Baking,  Books,  Cooking,  Culinary History,  Food History,  History,  Literature,  Recipes

The Cookbook: A History

Cookbooks are some of my favorite books to read! How many times have you grabbed a cookbook to browse through and been inspired to try something new? Maybe you even learned a few tricks as you read along. Today, whole aisles in book stores and libraries are dedicated to cookbooks. And if that is any indication, cookbooks are some of the most popular books to be printed and they are here to stay.

But where did the idea that we need a cookbook to help us cook come from? Just like anything in the food world, cookbooks have their own history to tell. They seem to have developed almost as more people began to want them. Before cookbooks, when paper was more scarce, people often memorized their recipes. Recipes were passed down from generation to generation by word of mouth. As a mother taught her daughter how to cook, she also shared her recipes. Do you think you could carry a bread or cake recipe in your head? 🙂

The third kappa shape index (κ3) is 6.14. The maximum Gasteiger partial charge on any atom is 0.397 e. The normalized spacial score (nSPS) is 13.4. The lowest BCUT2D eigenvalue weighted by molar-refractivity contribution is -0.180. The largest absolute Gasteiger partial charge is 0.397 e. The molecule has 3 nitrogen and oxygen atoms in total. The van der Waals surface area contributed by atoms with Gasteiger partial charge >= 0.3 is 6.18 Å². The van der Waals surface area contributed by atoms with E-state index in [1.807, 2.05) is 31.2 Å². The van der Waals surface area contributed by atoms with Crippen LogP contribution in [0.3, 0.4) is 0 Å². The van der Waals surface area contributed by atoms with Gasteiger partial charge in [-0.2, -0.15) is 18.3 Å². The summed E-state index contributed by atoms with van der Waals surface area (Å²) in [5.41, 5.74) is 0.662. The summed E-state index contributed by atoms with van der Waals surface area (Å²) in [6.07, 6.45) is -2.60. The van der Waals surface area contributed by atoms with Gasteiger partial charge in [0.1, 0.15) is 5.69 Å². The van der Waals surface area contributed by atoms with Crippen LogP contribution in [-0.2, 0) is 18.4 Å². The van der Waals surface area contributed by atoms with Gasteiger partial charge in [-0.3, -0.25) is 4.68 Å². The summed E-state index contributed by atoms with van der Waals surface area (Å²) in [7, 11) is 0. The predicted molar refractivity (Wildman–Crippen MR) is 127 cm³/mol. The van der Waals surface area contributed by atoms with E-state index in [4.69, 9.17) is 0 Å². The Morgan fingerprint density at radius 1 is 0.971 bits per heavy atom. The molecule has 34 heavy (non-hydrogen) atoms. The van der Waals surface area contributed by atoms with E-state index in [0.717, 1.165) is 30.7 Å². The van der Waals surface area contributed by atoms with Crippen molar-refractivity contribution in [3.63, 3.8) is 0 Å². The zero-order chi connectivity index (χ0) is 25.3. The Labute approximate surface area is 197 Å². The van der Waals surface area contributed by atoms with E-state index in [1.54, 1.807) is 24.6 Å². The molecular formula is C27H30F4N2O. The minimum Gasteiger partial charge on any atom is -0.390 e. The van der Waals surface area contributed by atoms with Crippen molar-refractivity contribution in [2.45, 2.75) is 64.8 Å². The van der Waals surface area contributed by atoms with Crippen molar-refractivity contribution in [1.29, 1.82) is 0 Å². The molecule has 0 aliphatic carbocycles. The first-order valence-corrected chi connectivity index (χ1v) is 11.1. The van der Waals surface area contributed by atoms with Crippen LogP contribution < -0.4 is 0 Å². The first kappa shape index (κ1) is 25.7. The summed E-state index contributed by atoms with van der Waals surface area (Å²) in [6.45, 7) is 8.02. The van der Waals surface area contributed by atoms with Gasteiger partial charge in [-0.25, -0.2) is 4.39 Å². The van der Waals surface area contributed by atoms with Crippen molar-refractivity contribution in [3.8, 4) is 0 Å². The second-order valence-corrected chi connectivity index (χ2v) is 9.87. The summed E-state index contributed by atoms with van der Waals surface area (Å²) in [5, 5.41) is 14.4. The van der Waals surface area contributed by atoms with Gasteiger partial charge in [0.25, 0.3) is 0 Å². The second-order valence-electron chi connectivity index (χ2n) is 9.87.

The very first cookbooks were Babylon cuneiform tablets offering up recipes for stew, bread and cake. Later on, cookbooks use to be the prize possessions of nobles and kings. The first well known English cookbook is called the Forme of Cury written in 1390 by the personal chefs to King Richard II of England. Cookbooks became more popular in the 1700 and 1800s. Then as literacy began to improve among people, they became still more popular.

One of the biggest benefits of the publishing of cookbooks is that they helped establish a uniformity to cooking and baking. Everyone used the same recipe and hopefully got the same results. But cookbooks also often helped with tips and tricks for household managment as well. 

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